critically that because the reports are no longer circulated to
the NHS, clearly there is a problem there. Why do you think that
has happened? Is it part of the relentless march of government?
(Sir Michael Buckley) I understand that Mr Milburn
took the decision because he wished to cut down the amount of
paper being showered on senior managers in the NHS. We have done
our best to counter that. Our own publication policy has been
reviewed several times. We are doing our best to make sure that
information about our publications is available within the NHS
and to make sure that they are as accessible as they possibly
can be. We can only do our bit, of course.
34. But you would have preferred bits of paper
to arrive on all those desks?
(Sir Michael Buckley) Yes, I would. It is all very
well, for example, saying, "It is available on the Web,"
and that is useful and helpful, but not everyone finds it easy
to use electronic methods. Many people prefer hard copy.
35. Annette mentioned Harold Shipman, and you
said earlier that people are more ready to complain about hospitals
than about their GP. Do you get more complaints about single-handed
practices like Shipman's than about group practices?
(Sir Michael Buckley) I do not think we have any statistics
(Ms Scott) No. My impression is actually that there
is a fairly even spread of complaints about different sorts of
general practice, both single-handed practices and multi-partner
practices. I do not detect any difference.
36. Why is it that people are reluctant to complain
about GPs? Is it because GPs do a fantastic job compared with
(Sir Michael Buckley) I think there are a number of
reasons. One is that it is a much more personal relationship,
and my own belief is that is the main reason. It is easier to
feel you are complaining against an institution than if you are
complaining against a person. That is part of it. There is the
folklore out there, which I think has some force to it but I would
not want to exaggerate its importance, that you do not complain
against your GP or you and your family will be removed from the
list. That is something which the family health service, which
has jurisdiction, has taken a strong line against. It is wholly
unreasonable. We get relatively few cases of that, but we see
some, and we read cases where it is alleged to have happened.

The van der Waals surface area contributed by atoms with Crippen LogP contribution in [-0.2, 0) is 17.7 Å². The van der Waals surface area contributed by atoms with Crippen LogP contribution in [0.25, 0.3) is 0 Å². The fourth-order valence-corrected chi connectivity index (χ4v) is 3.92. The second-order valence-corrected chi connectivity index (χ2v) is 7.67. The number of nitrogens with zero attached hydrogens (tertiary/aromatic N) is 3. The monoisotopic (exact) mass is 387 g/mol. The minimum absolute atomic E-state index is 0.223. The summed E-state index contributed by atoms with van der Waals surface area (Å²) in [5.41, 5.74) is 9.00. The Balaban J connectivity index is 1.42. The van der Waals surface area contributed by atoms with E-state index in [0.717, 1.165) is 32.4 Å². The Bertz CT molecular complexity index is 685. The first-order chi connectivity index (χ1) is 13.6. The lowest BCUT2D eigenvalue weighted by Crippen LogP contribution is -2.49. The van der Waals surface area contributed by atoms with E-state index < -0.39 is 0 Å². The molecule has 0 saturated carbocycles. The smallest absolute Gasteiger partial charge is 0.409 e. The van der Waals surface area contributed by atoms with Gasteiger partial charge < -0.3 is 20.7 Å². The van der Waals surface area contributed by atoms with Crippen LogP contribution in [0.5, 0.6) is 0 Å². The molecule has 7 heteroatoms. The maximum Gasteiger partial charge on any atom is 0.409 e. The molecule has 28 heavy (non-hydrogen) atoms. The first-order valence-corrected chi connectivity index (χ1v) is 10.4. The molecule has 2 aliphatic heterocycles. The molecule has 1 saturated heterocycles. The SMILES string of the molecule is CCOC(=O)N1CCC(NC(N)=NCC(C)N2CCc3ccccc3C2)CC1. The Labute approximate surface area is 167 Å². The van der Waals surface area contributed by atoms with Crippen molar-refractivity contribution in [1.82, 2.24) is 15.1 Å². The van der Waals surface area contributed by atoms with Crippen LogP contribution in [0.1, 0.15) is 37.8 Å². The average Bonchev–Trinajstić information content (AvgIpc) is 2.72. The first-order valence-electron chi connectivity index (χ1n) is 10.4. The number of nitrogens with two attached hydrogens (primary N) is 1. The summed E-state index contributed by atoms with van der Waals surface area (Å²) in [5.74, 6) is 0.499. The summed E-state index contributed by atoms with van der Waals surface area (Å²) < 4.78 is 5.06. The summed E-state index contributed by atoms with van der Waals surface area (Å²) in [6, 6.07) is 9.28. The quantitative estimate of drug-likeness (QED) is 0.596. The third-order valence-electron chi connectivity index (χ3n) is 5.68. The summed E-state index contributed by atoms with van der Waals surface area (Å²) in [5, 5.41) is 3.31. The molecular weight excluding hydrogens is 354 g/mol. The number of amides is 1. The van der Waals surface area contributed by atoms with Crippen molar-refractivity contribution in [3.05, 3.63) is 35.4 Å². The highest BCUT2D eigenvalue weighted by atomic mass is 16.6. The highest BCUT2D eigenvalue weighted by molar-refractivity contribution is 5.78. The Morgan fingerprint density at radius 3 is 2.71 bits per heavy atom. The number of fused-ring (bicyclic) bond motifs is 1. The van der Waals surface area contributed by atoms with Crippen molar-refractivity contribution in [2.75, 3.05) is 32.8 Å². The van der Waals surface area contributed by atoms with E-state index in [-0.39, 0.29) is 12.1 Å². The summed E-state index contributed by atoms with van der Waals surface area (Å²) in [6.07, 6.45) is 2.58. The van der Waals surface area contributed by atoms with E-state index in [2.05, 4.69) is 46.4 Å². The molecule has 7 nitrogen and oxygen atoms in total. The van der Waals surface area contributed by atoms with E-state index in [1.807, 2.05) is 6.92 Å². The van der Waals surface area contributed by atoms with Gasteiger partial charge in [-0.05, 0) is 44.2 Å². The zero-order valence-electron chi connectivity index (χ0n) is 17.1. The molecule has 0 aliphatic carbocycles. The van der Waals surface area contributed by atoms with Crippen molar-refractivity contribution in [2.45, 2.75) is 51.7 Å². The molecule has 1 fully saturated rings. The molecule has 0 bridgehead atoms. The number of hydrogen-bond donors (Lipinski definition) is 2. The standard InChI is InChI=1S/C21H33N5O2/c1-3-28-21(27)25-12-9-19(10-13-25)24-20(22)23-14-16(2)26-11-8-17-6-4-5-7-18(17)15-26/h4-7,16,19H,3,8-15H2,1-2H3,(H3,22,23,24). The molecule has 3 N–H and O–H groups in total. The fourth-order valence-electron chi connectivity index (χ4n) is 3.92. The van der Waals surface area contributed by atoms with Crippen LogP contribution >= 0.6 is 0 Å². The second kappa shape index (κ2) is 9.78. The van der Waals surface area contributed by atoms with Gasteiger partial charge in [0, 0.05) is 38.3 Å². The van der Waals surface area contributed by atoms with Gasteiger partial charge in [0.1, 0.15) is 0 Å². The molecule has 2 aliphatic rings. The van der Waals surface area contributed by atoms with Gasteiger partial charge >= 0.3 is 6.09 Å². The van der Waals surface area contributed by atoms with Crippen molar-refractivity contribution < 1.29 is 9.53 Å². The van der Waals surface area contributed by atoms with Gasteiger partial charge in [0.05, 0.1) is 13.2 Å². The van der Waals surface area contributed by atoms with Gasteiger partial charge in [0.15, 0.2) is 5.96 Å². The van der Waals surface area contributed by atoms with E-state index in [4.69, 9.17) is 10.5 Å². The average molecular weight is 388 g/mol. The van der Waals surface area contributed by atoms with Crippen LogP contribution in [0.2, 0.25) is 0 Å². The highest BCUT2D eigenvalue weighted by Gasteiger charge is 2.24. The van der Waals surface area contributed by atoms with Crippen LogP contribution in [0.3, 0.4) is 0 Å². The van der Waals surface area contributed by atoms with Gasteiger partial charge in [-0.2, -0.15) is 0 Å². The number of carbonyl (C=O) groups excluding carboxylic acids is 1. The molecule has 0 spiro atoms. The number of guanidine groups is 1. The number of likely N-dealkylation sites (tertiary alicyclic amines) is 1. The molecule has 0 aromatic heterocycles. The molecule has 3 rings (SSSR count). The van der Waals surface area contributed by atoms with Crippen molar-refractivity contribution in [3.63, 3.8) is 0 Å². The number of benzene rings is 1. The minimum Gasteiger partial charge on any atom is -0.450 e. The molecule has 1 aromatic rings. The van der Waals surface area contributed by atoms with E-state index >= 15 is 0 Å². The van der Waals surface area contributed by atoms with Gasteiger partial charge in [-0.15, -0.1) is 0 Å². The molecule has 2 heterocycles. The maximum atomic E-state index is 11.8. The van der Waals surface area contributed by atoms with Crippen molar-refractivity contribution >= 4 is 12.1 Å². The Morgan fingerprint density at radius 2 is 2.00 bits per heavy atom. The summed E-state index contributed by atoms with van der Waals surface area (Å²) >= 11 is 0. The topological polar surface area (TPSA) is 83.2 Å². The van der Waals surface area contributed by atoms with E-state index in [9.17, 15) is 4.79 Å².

My belief is that the primary reason, as I say, is that GPs are
still regarded as a friend, rather than a consultant whom one
sees and one hopes to see once in a lifetime.
37. A lot of these friends in my area come from
Spain now, and the Government is actively recruiting Spanish hospital
doctors and GPs. I wonder how many complaints you are getting
from people who say a GP simply cannot understand them or even
misdiagnose because of any problems.
(Sir Michael Buckley) I can think of one or two cases
we have had, though I do not think in fact it was doctors from
countries in the European Union. Again, we have had a few cases,
but I cannot say that it is a recurrent theme.
(Ms Scott) I would agree with that. There are failures
in communication between practitioners and patients, and I think
the other element to the relationship between the general practitioner
and the patient is that it is a continuing one. You hope to never
see the consultant again, but you have a continuing relationship
with the general practitioner. None of them have been to do specifically
with language difficulties. There may be differences of expression
and emphasis that have been misunderstood.
38. You do not have any responsibility for dentists
working in the private sector who may do some NHS work?
(Ms Scott) No.
39. Where do people go? I find the new system
has become immensely complex, and I am sure patients do as well.
Where there has been negligence on the part of dentists or perhaps
they have done treatment that was unwarranted just to get extra
money, where do people go who have complaints?
(Sir Michael Buckley) The British Dental Association
has been establishing an independent complaints procedure. I am
not sure where they have got to. What Mr Prentice says is quite
right. Purely private medicine is outside the jurisdiction.